Nation

Counting New Yorkers ... And Their Languages

The task of collecting census data is incredibly difficult in New York, a city with a huge multiethnic and multilingual population and a complex housing structure. New York's census response rates have chronically lagged behind the national average. To help it prepare for the 2010 count, New York City has mapped response rates from the 2000 census. Officials have also mapped concentrations of the top five languages spoken in the city.

 

This graphic requires version 8 or higher of the Adobe Flash Player. Get the latest Flash Player. Static versions of some of the maps are displayed below:

2000 Census Response Rates, New York City Census Tracts

[Map]

Spanish Speakers, Ages 5 And Over By Census Tract, New York City, 2000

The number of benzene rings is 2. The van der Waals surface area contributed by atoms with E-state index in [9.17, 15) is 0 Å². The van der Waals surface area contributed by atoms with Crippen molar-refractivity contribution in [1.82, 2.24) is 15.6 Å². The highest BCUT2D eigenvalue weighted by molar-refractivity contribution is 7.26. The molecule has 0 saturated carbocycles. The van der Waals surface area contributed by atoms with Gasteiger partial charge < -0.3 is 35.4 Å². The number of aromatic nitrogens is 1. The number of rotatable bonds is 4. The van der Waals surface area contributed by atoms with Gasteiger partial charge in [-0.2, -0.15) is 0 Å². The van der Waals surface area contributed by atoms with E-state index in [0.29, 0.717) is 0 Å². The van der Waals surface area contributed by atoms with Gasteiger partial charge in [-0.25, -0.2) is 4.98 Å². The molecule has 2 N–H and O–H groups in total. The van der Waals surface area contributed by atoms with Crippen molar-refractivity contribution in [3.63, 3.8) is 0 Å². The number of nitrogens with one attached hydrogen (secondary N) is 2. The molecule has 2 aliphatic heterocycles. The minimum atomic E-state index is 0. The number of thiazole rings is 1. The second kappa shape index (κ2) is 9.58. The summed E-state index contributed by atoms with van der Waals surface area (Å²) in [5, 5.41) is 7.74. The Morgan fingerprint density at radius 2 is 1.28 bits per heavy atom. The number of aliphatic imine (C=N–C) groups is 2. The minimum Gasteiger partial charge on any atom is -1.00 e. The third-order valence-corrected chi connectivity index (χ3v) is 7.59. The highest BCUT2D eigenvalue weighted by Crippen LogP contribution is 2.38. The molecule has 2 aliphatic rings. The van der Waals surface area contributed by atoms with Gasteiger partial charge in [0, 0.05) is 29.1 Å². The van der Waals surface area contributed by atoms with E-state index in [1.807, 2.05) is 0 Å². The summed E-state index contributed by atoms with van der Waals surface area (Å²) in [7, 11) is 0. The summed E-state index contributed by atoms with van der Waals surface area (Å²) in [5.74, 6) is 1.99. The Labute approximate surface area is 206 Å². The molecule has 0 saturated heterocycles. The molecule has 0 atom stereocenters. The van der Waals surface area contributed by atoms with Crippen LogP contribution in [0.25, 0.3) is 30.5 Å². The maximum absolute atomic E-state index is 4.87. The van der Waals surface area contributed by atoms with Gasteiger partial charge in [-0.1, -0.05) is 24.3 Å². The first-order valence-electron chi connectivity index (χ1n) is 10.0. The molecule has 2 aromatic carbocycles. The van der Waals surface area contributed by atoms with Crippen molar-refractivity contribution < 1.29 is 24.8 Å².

[Map]

Chinese Speakers, Ages 5 And Over By Census Tract, New York City, 2000

[Map]

Russian Speakers, Ages 5 And Over By Census Tract, New York City, 2000

[Map]

Korean Speakers, Ages 5 And Over By Census Tract, New York City, 2000

[Map]

French Creole Speakers, Ages 5 And Over By Census Tract, New York City, 2000

[Map]

Sources: U.S. Census Bureau, 2000 Census SF3; Population Division, New York City Department of City Planning

Related Content

Census: The Hard Task Of Counting New Yorkers

NYC census response rates have trailed the national average, but officials are promoting it early. (June 4, 2009)

2010 Census Stirs Debate In Washington

Newt Gingrich talks with NPR's Jacki Lyden about what the census means for the Republican Party. (April 19, 2009)



   
   
   
null